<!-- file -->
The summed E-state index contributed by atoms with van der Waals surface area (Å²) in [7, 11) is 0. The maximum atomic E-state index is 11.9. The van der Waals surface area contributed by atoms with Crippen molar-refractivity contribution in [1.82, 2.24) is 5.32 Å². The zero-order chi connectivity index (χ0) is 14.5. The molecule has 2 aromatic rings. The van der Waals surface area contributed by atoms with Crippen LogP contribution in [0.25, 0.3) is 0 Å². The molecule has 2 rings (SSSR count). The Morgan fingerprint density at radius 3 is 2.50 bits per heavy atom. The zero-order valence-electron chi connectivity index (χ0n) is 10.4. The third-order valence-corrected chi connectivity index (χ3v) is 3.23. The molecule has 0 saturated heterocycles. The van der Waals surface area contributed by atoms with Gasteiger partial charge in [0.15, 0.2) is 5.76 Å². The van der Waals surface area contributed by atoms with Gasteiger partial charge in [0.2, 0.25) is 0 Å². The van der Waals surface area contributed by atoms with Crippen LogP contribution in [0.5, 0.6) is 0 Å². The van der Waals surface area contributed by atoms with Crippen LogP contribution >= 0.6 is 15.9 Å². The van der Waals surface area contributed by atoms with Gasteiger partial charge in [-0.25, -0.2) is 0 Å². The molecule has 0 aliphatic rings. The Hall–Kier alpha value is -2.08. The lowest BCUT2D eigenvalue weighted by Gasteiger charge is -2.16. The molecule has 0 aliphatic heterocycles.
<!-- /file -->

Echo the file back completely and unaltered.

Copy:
The summed E-state index contributed by atoms with van der Waals surface area (Å²) in [7, 11) is 0. The maximum atomic E-state index is 11.9. The van der Waals surface area contributed by atoms with Crippen molar-refractivity contribution in [1.82, 2.24) is 5.32 Å². The zero-order chi connectivity index (χ0) is 14.5. The molecule has 2 aromatic rings. The van der Waals surface area contributed by atoms with Crippen LogP contribution in [0.25, 0.3) is 0 Å². The molecule has 2 rings (SSSR count). The Morgan fingerprint density at radius 3 is 2.50 bits per heavy atom. The zero-order valence-electron chi connectivity index (χ0n) is 10.4. The third-order valence-corrected chi connectivity index (χ3v) is 3.23. The molecule has 0 saturated heterocycles. The van der Waals surface area contributed by atoms with Gasteiger partial charge in [0.15, 0.2) is 5.76 Å². The van der Waals surface area contributed by atoms with Gasteiger partial charge in [0.2, 0.25) is 0 Å². The van der Waals surface area contributed by atoms with Crippen LogP contribution in [0.5, 0.6) is 0 Å². The van der Waals surface area contributed by atoms with Crippen LogP contribution >= 0.6 is 15.9 Å². The van der Waals surface area contributed by atoms with Gasteiger partial charge in [-0.25, -0.2) is 0 Å². The molecule has 0 aliphatic rings. The Hall–Kier alpha value is -2.08. The lowest BCUT2D eigenvalue weighted by Gasteiger charge is -2.16. The molecule has 0 aliphatic heterocycles.